About Us

In October 2016, the Director of the U.S. Fish and Wildlife Service approved a new national wildlife refuge national wildlife refuge
A national wildlife refuge is typically a contiguous area of land and water managed by the U.S. Fish and Wildlife Service  for the conservation and, where appropriate, restoration of fish, wildlife and plant resources and their habitats for the benefit of present and future generations of Americans.

Learn more about national wildlife refuge
dedicated to managing shrubland habitat for wildlife in the Northeast.

Highlights of the Decision

The actions incorporated into the final decision will:

  • Establish 10 Refuge Acquisition Focus Areas spanning six States: Maine, New Hampshire, Massachusetts, Rhode Island, Connecticut, and New York. While U.S. Fish & Wildlife Service the total acreage in these 10 focus areas adds up to 257,639 acres, the Service has acquisition authority for up to 15,000 acres from willing sellers across all 10 areas.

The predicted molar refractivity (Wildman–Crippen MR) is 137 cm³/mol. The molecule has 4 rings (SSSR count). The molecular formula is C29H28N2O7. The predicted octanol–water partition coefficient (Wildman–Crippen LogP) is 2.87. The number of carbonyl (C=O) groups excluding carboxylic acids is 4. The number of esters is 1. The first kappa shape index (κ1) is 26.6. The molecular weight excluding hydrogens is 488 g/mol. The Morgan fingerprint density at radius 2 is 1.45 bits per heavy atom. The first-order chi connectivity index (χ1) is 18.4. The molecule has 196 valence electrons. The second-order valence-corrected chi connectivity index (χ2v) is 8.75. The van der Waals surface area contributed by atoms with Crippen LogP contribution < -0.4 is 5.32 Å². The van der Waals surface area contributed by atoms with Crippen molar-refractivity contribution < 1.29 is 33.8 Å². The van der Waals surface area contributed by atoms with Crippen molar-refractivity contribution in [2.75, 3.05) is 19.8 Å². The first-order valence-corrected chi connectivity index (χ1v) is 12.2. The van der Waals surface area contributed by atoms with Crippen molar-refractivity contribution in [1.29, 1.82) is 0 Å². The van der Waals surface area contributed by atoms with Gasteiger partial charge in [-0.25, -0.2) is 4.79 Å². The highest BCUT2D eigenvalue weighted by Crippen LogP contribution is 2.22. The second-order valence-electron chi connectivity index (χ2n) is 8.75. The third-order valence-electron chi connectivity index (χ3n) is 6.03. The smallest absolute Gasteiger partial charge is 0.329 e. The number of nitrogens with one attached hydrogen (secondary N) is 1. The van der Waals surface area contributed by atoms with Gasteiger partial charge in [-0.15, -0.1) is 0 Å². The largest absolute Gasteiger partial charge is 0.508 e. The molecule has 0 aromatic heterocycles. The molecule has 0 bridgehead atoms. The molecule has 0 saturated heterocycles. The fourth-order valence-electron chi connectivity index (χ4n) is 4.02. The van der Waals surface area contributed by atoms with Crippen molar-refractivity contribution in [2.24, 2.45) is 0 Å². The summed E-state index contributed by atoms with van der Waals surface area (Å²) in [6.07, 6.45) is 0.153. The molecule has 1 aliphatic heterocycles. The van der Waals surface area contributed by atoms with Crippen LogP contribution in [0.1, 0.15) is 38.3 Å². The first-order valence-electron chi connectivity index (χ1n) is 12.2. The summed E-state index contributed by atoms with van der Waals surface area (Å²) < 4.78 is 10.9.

• Continue work with our partners to conserve, manage, and maintain shrubland and young forest habitats which provide food and shelter for New England cottontails, American woodcock, ruffed grouse, monarch butterflies, box turtles and scores of other shrubland-dependent species.
  • Contribute to habitat and population objectives for numerous declining priority breeding land birds identified in the New England/Mid-Atlantic Bird Conservation Region Plan 30, including prairie warbler and bluewinged warbler.
  • Provide direct, immediate, and long term positive effects on federally listed threatened and endangered species, including bog turtles and the Massachusetts population of the northern red-bellied cooter.
  • Make measurable contributions towards habitat and population goals identified in the multi-agency Conservation Strategy for the New England cottontail by increasing the long-term certainty of shrubland management and success in strategic locations throughout the Northeast.